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State Department Officials Urge More Action Against Syria's Regime

STEVE INSKEEP, HOST:

Dozens of U.S. diplomats want to revisit a signature decision by President Obama. Obama decided not to directly intervene in Syria's civil war. In interviews not so long ago, he described that as a vital moment when he kept the United States away from disaster. Fifty-one U.S. diplomats apparently disagree.

The State Department employees can offer their own views through an official dissent channel. And they did, signing a document saying President Obama's Syria policy is not working and calling for military airstrikes against Syrian President Bashar al-Assad. This document was supposed to remain confidential. But Wall Street Journal reporter Maria Abi-Habib has seen it, and she's on the line from Beirut. Welcome to the program.

MARIA ABI-HABIB: Thank you for having me.

INSKEEP: So what's wrong with U.S. policy according to the diplomats?

ABI-HABIB: What's wrong with U.S. policy according to these diplomats is that it is not aggressive enough. It has allowed Assad to get away with what many consider to be war crimes, using barrel bombs and Russian jets to wreak terror on the population. And, in their opinion, they believe that by turning a blind eye to these atrocities by the Damascus regime and their allies such as Iran and Russia and Hezbollah that it is failing to stem Assad's flagrant abuses, which will only bolster the ideological appeal of groups like ISIS.

INSKEEP: And let's remember that the administration is trying to target ISIS, trying to leave Assad alone, although formally the U.S. would like Assad to be removed. But the question arises what the U.S. can really do differently. Would bombing, for example, actually oust Assad, according to these diplomats?

ABI-HABIB: Well, these diplomats are being very careful to say look, you know, we're not saying go for all out, you know, war with Syria, especially with Russia backing up Damascus. But targeted strikes would really kind of start to put pressure on Assad to consider stepping down because this has been a red line for him and his team in the government. And the Russians have, you know, somewhat agreed to that. And especially Iran and Hezbollah, which are still - who are Assad supporters, without Assad being in power that could, you know, basically, existentially challenge Hezbollah's very existence.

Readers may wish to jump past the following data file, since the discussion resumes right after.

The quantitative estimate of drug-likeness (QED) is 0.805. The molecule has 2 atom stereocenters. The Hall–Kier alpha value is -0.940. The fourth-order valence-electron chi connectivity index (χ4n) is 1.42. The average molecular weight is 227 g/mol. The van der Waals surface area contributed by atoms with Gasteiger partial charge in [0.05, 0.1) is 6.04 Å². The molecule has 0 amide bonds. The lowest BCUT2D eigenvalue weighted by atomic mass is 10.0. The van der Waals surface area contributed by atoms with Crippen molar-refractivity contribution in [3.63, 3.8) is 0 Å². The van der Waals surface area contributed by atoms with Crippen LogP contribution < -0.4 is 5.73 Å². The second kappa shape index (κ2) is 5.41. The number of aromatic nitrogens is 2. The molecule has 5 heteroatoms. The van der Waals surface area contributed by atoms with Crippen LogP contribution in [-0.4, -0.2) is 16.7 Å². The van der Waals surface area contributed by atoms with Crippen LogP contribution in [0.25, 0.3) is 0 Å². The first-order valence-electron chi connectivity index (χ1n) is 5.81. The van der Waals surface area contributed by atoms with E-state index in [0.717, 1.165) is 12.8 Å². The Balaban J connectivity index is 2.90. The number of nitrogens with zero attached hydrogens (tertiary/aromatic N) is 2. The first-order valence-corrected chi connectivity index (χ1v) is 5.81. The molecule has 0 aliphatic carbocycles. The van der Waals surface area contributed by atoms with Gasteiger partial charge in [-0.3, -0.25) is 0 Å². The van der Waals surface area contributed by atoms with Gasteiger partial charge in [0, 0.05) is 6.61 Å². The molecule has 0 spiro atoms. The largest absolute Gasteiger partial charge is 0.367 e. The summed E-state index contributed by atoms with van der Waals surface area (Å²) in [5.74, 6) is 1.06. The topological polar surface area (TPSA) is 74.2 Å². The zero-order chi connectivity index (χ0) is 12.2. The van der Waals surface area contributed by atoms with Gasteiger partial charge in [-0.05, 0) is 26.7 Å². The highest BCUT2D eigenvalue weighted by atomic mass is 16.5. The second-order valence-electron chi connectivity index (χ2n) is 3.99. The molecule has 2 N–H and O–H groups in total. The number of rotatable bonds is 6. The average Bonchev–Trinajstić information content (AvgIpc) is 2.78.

INSKEEP: Isn't the other problem though that if Assad goes, you don't know who's going to take over?

ABI-HABIB: That is a very big problem. And a lot of people are kind of asking those questions when it comes to this is cabal is who's really left. I mean, the problem is is that in civil wars the first casualty of any civil war is all the good men leave because they're not willing to do what it takes to get their hands dirty and stay on top of a civil war, which usually means killing a lot of people.

INSKEEP: You're saying people with more education, with more resources, who might have some government experience, those people, if they're on the rebel side, if they're there against the government, they've left the country.

ABI-HABIB: Yeah. I mean, just - it's not just in terms of who could replace Assad. It's kind of throughout the population is the civil servants that you would need, the good government - officials that you would need for governance have taken off. So there's just not a lot of, like, people without blood on their hands on either side whether it's the government or the rebel side.

INSKEEP: Any indication that top people in the administration are going to listen to this suggestion?

ABI-HABIB: I believe so. I mean, this is - the fact that 51 officials have signed this from all across the State Department's Syria desk, whether they're working on counter-ISIS strategy or human rights. It's a big statement. It's a very unusual number. It's a very high number. And you have at this point Kerry coming out comments saying that it was a very important cabal and it's in the spirit of the State Department, welcoming the cabal, saying that he was going to read it carefully again and, you know, make some considerations on this.

INSKEEP: Maria Abi-Habib of The Wall Street Journal, thanks very much.

ABI-HABIB: Thank you. Transcript provided by NPR, Copyright NPR.